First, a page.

Go buy the book Starting Strength by Mark Rippetoe. You are going to need alot of help and would be much better off getting that book than asking anyone on here advice, especially if you want to learn those lifts.

While you are reading the book you should be practicing squatting with just the bar. And you will definitely need to stretch your glutes, hip flexors and hamstrings, at least I am assuming, most people do.

[quote]Shadowzz4 wrote:
Go buy the book Starting Strength by Mark Rippetoe. You are going to need alot of help and would be much better off getting that book than asking anyone on here advice, especially if you want to learn those lifts.

While you are reading the book you should be practicing squatting with just the bar. And you will definitely need to stretch your glutes, hip flexors and hamstrings, at least I am assuming, most people do.[/quote]

Coudln’t agree more. I bought this book a few months ago and it is great. Definitely work on Squats, Deadlifts, Bench and The Press to get a good, solid foundation first.

absolutely. i use that book to teach Middle School kids to lift. it works.

sb

[quote]Astute wrote:
Shadowzz4 wrote:
Go buy the book Starting Strength by Mark Rippetoe. You are going to need alot of help and would be much better off getting that book than asking anyone on here advice, especially if you want to learn those lifts.

While you are reading the book you should be practicing squatting with just the bar. And you will definitely need to stretch your glutes, hip flexors and hamstrings, at least I am assuming, most people do.

Coudln’t agree more. I bought this book a few months ago and it is great. Definitely work on Squats, Deadlifts, Bench and The Press to get a good, solid foundation first.
[/quote]

[quote]mopar_nocar wrote:
absolutely. i use that book to teach Middle School kids to lift. it works.

sb

Astute wrote:
Shadowzz4 wrote:
Go buy the book Starting Strength by Mark Rippetoe. You are going to need alot of help and would be much better off getting that book than asking anyone on here advice, especially if you want to learn those lifts.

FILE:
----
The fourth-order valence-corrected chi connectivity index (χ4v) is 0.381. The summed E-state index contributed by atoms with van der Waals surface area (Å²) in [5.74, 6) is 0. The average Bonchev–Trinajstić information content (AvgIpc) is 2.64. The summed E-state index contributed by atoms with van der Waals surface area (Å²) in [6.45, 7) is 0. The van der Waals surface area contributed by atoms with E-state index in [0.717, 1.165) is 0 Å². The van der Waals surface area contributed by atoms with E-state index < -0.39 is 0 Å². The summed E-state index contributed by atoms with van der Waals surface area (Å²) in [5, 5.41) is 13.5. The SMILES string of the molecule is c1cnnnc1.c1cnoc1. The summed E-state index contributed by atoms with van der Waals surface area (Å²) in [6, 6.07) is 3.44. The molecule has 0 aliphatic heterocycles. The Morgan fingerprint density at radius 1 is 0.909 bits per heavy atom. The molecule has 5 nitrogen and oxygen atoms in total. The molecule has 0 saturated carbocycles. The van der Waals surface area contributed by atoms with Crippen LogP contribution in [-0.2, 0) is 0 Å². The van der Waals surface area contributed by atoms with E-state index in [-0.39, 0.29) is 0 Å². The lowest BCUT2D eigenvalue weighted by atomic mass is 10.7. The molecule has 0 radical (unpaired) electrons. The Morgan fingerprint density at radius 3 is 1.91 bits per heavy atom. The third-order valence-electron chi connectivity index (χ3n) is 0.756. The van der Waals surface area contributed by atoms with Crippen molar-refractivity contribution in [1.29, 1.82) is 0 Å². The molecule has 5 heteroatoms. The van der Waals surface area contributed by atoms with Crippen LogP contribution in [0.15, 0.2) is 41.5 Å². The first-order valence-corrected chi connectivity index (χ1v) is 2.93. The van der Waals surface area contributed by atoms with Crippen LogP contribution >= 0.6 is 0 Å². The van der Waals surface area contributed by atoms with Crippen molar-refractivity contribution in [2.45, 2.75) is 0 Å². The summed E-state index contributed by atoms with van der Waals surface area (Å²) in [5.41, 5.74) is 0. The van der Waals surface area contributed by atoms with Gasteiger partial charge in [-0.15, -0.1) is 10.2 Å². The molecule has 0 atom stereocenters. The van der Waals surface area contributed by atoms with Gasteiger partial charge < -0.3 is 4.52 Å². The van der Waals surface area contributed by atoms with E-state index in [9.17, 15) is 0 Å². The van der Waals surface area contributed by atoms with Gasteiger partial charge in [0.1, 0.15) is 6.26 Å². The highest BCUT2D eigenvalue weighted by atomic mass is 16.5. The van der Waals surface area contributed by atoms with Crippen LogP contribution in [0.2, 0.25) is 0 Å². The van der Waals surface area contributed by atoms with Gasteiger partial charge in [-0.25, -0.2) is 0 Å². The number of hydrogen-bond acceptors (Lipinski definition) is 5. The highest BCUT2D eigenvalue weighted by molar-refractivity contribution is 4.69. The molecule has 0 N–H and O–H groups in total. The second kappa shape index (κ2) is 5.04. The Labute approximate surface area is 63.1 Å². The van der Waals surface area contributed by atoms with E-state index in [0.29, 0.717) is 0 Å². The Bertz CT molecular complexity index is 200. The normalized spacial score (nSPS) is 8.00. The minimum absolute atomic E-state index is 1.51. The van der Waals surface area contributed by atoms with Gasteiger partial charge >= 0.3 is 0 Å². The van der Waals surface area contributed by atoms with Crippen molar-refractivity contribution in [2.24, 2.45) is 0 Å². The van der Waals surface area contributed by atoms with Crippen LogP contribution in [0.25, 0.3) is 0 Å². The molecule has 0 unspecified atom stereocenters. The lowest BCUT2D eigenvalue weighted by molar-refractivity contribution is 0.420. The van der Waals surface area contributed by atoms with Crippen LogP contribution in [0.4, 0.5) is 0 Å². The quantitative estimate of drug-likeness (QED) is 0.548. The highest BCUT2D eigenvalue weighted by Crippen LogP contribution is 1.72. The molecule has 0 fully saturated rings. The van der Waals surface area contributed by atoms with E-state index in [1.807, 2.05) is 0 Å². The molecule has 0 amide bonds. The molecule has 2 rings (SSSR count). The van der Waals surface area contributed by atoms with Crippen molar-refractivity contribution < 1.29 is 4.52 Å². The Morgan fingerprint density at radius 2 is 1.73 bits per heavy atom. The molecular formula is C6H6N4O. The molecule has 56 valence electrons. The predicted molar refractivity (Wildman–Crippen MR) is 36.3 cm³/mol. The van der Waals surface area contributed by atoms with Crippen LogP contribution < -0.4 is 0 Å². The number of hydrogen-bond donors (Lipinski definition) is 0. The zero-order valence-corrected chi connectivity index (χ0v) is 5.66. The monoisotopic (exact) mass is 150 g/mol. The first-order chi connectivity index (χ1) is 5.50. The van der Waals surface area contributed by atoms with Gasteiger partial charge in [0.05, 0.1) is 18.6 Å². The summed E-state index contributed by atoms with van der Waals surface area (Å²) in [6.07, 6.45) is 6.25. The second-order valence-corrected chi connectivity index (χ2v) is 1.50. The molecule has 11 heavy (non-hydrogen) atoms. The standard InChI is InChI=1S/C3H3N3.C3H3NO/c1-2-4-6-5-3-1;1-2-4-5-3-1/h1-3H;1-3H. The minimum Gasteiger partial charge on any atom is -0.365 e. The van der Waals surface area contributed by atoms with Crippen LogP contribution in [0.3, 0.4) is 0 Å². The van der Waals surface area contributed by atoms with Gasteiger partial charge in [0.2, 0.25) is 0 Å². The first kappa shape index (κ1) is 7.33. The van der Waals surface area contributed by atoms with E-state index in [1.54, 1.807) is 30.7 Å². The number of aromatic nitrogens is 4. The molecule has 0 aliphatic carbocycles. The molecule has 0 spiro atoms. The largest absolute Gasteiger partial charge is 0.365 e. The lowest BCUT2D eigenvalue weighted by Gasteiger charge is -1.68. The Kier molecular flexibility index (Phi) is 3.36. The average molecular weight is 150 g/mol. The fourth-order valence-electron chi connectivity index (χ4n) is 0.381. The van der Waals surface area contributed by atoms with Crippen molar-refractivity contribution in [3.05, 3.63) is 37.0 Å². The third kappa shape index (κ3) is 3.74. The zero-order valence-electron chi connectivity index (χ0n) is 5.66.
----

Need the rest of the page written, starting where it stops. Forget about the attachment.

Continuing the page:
While you are reading the book you should be practicing squatting with just the bar. And you will definitely need to stretch your glutes, hip flexors and hamstrings, at least I am assuming, most people do.

Coudln’t agree more. I bought this book a few months ago and it is great. Definitely work on Squats, Deadlifts, Bench and The Press to get a good, solid foundation first.

[/quote]

Allow me to fourth that. Phenomenal introduction to the basis lifts.

[quote]undeadlift wrote:

Wow, you’re almost just like me. I don’t know what your goals are though, but when I started, I could only do 45 pounds for my bench (at 124 pounds), and now it’s up to 180 (at 145 pounds). I’m also 19, BTW.

  1. Start with the basic 3x10 like I did. Do a wieght you can do for 10 reps but not 11 (your 10 RM). Once you plateau, try pyramids. If you plataeu again, try more advanced techniques like supersets and 5x5. Remember, stick to your training as long as it works. There’s no use fixing what doesn’t need fixing. But if you plateau, don’t waste your time and switch to another program.

  2. Deadlifts work your back more than Squats do, but they’re both essential nonetheless. They are after all the best testosterone and growth hormone exercises. Your basic program lacks other back exercises like pullups and barbell rows. If you’re gonna work your biceps, work your triceps as well and do overhead extensions or cable pushdowns. Pressing movements don’t develop triceps that much.[/quote]

undead: I consider it rather indecent for you to offer advice to anyone at your level. 300bp, 400sq, 500dl is a good general bench mark for when someone is qualified to talk like an expert. (Of course, there are exceptions, but you are not one.) It sounds like you have a few years to go to get there.

Regurgitating info that you’ve read doesn’t really help anyone. It’s more helpful to just direct him to your source, who will no doubt say it better than you.